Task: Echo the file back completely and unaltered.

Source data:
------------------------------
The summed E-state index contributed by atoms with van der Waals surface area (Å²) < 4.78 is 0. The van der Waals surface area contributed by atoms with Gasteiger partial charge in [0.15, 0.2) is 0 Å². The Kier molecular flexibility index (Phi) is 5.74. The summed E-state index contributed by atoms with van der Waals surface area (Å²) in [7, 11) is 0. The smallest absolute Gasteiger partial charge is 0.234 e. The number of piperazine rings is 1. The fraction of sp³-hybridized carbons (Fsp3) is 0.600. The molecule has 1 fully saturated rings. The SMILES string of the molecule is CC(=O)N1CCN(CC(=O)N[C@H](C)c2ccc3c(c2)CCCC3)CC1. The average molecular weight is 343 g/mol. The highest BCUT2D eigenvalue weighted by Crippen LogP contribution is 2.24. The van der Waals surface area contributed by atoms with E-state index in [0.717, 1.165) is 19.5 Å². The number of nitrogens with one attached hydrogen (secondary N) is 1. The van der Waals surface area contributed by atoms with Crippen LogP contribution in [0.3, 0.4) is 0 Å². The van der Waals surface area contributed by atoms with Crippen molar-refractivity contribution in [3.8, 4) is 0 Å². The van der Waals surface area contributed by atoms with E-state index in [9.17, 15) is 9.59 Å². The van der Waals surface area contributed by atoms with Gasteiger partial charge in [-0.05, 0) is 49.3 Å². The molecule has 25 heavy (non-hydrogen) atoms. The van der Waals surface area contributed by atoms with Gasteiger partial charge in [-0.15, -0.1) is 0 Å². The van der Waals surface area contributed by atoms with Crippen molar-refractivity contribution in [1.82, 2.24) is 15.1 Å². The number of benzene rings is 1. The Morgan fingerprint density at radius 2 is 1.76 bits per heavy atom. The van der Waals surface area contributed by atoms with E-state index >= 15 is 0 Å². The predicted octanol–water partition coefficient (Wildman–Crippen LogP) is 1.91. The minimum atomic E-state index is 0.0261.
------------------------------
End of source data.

The summed E-state index contributed by atoms with van der Waals surface area (Å²) < 4.78 is 0. The van der Waals surface area contributed by atoms with Gasteiger partial charge in [0.15, 0.2) is 0 Å². The Kier molecular flexibility index (Phi) is 5.74. The summed E-state index contributed by atoms with van der Waals surface area (Å²) in [7, 11) is 0. The smallest absolute Gasteiger partial charge is 0.234 e. The number of piperazine rings is 1. The fraction of sp³-hybridized carbons (Fsp3) is 0.600. The molecule has 1 fully saturated rings. The SMILES string of the molecule is CC(=O)N1CCN(CC(=O)N[C@H](C)c2ccc3c(c2)CCCC3)CC1. The average molecular weight is 343 g/mol. The highest BCUT2D eigenvalue weighted by Crippen LogP contribution is 2.24. The van der Waals surface area contributed by atoms with E-state index in [0.717, 1.165) is 19.5 Å². The number of nitrogens with one attached hydrogen (secondary N) is 1. The van der Waals surface area contributed by atoms with Crippen LogP contribution in [0.3, 0.4) is 0 Å². The van der Waals surface area contributed by atoms with Crippen molar-refractivity contribution in [3.8, 4) is 0 Å². The van der Waals surface area contributed by atoms with E-state index in [9.17, 15) is 9.59 Å². The van der Waals surface area contributed by atoms with Gasteiger partial charge in [-0.05, 0) is 49.3 Å². The molecule has 25 heavy (non-hydrogen) atoms. The van der Waals surface area contributed by atoms with Gasteiger partial charge in [-0.15, -0.1) is 0 Å². The van der Waals surface area contributed by atoms with Crippen molar-refractivity contribution in [1.82, 2.24) is 15.1 Å². The number of benzene rings is 1. The Morgan fingerprint density at radius 2 is 1.76 bits per heavy atom. The van der Waals surface area contributed by atoms with E-state index >= 15 is 0 Å². The predicted octanol–water partition coefficient (Wildman–Crippen LogP) is 1.91. The minimum atomic E-state index is 0.0261.